We’ve already looked at two other defensive backs in this year’s prospect profiles: Rashad Carmichael out of Virginia Tech, and Marcus Gilchrist out of Clemson. Today’s NY SOS draft prospect profile will cover Jaiquawn Jarrett, a safety out of Temple University.

This past weekend, the National Football Post reported that Jarrett was scheduled to visit Big Blue. Based on the defense that Perry Fewell incorporated last year, it’s easy to get excited about the Giants being interested in this kid.

I’ll try to keep my excitement to a minimum, but I just can’t help myself.

Before we get to the scouting reports, take a look at this clip and listen to the commentary, picture Jarrett in Fewell’s defense and you’ll understand why I’m so high on Jarrett:


Jaiquawn Jarrett
Senior, S
Temple
6-2, 202

First report from National Football Post:
“Possesses a nice-sized frame for the position and looks a little thicker on tape than his measurables would suggest. Has started every game for the Owls over the past three seasons and durability is not an issue with him (Ed. note: also started six games and played in all 12 as a true freshman). Is a smooth, balanced defensive back who does a great job keeping his feet under him in his drop. Looks very natural when asked to sit into his back-pedal, quickly and cleanly gets good depth in coverage and demonstrates the ability to plant his foot in the ground and click and close on the football. Allows his footwork to get a bit overextended when driving on the throw, but has the skill set to quickly clean himself up in that area with some NFL coaching. Is a fluid, flexible athlete who does a nice job when asked to turn and run, getting back up to top-end speed quickly and doesn’t waste much motion at all out of any transition in coverage. Generates a good burst for himself out of his breaks and his initial first step allows him to put himself in position to make a lot of plays on the football. Lacks ideal top-end speed and looks more like a 4.5 guy on tape. However, plays faster than his timed speed would indicate because of his impressive change of directions skills.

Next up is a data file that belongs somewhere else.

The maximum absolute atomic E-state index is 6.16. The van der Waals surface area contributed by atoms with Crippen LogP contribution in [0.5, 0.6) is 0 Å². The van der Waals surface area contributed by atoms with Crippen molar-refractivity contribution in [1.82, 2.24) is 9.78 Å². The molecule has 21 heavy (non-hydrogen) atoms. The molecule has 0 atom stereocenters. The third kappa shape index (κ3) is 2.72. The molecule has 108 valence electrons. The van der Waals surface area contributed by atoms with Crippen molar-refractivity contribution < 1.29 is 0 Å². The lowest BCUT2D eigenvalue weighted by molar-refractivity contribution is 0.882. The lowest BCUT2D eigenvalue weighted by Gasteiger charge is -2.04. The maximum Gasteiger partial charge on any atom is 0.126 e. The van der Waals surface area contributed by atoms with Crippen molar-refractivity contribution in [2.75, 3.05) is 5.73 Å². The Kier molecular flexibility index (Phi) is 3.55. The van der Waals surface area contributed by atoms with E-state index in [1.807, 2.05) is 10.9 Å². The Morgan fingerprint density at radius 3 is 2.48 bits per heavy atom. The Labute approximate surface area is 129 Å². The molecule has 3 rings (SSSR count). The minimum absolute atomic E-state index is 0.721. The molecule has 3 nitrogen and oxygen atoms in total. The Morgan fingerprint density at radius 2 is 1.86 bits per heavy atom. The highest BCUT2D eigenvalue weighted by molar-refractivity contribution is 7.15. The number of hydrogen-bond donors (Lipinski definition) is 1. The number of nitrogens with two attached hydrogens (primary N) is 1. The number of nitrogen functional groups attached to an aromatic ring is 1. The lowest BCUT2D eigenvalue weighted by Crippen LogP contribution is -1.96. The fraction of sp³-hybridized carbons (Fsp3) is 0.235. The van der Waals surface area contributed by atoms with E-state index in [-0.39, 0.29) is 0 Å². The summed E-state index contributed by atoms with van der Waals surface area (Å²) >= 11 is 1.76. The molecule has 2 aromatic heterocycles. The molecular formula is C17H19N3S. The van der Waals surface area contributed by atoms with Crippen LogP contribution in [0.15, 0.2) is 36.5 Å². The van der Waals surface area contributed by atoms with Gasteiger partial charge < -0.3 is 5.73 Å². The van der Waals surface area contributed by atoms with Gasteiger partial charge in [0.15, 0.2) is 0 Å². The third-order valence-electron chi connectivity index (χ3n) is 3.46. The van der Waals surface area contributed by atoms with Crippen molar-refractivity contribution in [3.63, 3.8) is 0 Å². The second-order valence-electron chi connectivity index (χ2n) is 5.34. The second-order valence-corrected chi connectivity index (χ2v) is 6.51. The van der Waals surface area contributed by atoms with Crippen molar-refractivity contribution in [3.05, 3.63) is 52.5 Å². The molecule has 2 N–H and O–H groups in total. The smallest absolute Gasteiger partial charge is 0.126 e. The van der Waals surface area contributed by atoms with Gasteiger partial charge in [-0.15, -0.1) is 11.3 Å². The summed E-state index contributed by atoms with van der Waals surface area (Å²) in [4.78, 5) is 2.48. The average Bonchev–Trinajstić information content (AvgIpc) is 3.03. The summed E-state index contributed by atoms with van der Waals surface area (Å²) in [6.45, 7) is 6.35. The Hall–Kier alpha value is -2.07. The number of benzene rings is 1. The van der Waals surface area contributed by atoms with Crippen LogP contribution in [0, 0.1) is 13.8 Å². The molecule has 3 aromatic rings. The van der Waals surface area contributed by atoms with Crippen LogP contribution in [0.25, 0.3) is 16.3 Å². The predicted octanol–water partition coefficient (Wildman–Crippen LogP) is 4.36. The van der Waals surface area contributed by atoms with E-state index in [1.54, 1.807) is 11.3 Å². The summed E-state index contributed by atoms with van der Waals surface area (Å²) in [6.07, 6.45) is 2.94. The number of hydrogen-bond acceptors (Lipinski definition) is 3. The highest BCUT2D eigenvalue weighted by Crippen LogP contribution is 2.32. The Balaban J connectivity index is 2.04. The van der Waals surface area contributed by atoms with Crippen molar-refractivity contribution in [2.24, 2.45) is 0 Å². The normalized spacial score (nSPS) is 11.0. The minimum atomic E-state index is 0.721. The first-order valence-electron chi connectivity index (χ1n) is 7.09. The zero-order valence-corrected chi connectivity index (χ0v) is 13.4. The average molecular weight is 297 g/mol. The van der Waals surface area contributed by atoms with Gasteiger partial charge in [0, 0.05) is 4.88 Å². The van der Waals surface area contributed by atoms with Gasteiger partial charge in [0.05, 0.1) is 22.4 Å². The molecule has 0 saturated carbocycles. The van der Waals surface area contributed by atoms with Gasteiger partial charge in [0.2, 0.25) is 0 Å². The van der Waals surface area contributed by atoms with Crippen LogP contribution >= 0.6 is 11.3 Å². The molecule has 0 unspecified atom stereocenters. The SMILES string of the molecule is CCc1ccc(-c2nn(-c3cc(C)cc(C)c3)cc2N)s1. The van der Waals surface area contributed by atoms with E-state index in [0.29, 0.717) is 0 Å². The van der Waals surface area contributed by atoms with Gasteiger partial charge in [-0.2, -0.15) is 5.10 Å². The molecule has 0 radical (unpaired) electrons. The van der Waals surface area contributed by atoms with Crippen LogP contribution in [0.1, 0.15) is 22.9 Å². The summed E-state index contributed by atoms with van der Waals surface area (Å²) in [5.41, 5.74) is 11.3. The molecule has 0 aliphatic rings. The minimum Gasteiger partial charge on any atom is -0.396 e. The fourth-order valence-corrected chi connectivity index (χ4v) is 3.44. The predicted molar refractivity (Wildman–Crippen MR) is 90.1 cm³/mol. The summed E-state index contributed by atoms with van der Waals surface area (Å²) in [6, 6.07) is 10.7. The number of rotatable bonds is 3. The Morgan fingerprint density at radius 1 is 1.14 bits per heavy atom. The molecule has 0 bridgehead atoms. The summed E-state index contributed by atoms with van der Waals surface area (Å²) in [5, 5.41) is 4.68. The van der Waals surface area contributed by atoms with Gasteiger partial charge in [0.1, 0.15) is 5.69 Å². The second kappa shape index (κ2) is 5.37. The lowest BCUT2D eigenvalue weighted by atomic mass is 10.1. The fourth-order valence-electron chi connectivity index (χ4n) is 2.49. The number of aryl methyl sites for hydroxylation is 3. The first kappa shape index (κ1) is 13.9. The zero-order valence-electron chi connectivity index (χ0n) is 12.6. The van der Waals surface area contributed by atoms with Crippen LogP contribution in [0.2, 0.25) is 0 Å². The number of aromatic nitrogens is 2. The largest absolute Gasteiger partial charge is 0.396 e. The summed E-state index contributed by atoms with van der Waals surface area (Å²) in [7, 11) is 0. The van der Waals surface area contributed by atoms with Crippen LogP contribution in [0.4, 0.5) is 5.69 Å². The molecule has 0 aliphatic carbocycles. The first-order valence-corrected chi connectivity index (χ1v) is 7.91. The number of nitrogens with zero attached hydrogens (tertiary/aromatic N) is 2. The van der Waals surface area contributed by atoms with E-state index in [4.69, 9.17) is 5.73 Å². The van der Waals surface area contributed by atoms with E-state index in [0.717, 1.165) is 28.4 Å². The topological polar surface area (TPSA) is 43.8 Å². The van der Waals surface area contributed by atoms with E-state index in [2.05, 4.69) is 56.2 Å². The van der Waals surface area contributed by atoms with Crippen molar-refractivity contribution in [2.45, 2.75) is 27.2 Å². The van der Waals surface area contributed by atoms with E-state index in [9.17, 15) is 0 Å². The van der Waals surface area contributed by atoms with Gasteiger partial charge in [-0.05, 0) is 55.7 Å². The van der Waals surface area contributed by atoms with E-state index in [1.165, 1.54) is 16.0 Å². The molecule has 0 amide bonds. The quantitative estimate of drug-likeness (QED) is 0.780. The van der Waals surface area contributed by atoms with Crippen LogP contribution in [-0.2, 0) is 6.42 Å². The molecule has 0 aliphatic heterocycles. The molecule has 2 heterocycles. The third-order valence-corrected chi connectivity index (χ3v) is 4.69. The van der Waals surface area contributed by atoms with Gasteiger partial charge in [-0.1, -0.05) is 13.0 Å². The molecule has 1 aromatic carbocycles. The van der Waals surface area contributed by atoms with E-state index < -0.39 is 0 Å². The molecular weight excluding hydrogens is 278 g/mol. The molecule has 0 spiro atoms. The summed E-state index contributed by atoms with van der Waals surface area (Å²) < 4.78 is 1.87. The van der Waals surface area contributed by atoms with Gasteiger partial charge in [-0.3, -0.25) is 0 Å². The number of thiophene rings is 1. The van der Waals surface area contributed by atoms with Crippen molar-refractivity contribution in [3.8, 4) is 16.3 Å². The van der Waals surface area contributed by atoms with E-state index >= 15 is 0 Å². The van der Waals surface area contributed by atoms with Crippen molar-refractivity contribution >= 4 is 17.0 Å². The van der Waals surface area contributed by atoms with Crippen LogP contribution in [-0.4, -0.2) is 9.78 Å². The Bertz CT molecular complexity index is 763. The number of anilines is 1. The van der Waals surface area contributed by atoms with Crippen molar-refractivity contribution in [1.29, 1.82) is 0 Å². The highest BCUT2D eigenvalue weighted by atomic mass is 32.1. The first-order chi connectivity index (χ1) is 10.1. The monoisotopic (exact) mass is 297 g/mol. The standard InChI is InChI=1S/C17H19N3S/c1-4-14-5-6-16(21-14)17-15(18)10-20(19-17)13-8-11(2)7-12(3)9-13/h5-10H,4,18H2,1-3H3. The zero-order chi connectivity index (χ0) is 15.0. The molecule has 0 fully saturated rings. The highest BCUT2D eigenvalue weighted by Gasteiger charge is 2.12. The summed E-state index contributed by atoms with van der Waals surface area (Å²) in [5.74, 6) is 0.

Has improved as a tackler this season and seems to be more comfortable attacking the line of scrimmage, dropping his pad level and striking what he sees on contact. But overall he’s a long-armed guy who does have the balance to break down, take good angles toward the football and wrap up consistently in space. Also, has improved his overall feel in zone coverage, feeling routes develop around him, getting earlier jumps on the football and giving himself more opportunities to make plays on the pass. Showcases good but not great ball skills, gets his hands on his fair share of footballs, can contort his body and possesses good coordination when asked to make a play on the football. But isn’t the most impressive of pluckers. Possesses solid but not overwhelming ball skills when asked to come down with the turnover.

Impression: His ability to cleanly open up his hips when getting after the football is as good as any safety in the class. Also has improved his instincts and physicality as a tackler this season and looks like a guy who can make a roster and fight for playing time down the line.”

Second report from CBS Sports:
“Read & React: Intelligent player with the football instincts necessary to start at the next level. Though he likes to attack run plays before the snap, his quickness and football intelligence allows him to get back into the deep third to be a factor in play action. Patient on misdirection, keeps his eyes in the backfield, plants and drives to the ball once it’s clear where the play is going.